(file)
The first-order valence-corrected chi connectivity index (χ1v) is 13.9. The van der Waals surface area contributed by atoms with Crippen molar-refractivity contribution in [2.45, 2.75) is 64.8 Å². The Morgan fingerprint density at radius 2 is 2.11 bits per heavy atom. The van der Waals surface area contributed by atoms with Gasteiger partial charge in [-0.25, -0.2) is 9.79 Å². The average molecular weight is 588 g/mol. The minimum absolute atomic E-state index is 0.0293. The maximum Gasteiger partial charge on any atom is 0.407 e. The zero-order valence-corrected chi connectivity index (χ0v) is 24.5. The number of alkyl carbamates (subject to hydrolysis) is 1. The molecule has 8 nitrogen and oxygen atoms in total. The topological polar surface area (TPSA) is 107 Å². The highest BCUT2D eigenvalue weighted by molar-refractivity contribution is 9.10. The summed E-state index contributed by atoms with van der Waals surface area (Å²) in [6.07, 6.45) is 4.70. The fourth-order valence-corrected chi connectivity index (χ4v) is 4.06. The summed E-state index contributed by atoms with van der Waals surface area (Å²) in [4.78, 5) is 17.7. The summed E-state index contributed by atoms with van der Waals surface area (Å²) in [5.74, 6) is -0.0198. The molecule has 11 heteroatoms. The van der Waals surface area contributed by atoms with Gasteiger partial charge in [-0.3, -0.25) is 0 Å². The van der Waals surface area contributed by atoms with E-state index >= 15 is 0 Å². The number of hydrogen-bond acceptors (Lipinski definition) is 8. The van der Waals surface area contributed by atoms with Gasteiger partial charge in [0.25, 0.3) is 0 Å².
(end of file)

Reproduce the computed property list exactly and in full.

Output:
The first-order valence-corrected chi connectivity index (χ1v) is 13.9. The van der Waals surface area contributed by atoms with Crippen molar-refractivity contribution in [2.45, 2.75) is 64.8 Å². The Morgan fingerprint density at radius 2 is 2.11 bits per heavy atom. The van der Waals surface area contributed by atoms with Gasteiger partial charge in [-0.25, -0.2) is 9.79 Å². The average molecular weight is 588 g/mol. The minimum absolute atomic E-state index is 0.0293. The maximum Gasteiger partial charge on any atom is 0.407 e. The zero-order valence-corrected chi connectivity index (χ0v) is 24.5. The number of alkyl carbamates (subject to hydrolysis) is 1. The molecule has 8 nitrogen and oxygen atoms in total. The topological polar surface area (TPSA) is 107 Å². The highest BCUT2D eigenvalue weighted by molar-refractivity contribution is 9.10. The summed E-state index contributed by atoms with van der Waals surface area (Å²) in [6.07, 6.45) is 4.70. The fourth-order valence-corrected chi connectivity index (χ4v) is 4.06. The summed E-state index contributed by atoms with van der Waals surface area (Å²) in [4.78, 5) is 17.7. The summed E-state index contributed by atoms with van der Waals surface area (Å²) in [5.74, 6) is -0.0198. The molecule has 11 heteroatoms. The van der Waals surface area contributed by atoms with Gasteiger partial charge in [-0.3, -0.25) is 0 Å². The van der Waals surface area contributed by atoms with E-state index >= 15 is 0 Å². The number of hydrogen-bond acceptors (Lipinski definition) is 8. The van der Waals surface area contributed by atoms with Gasteiger partial charge in [0.25, 0.3) is 0 Å².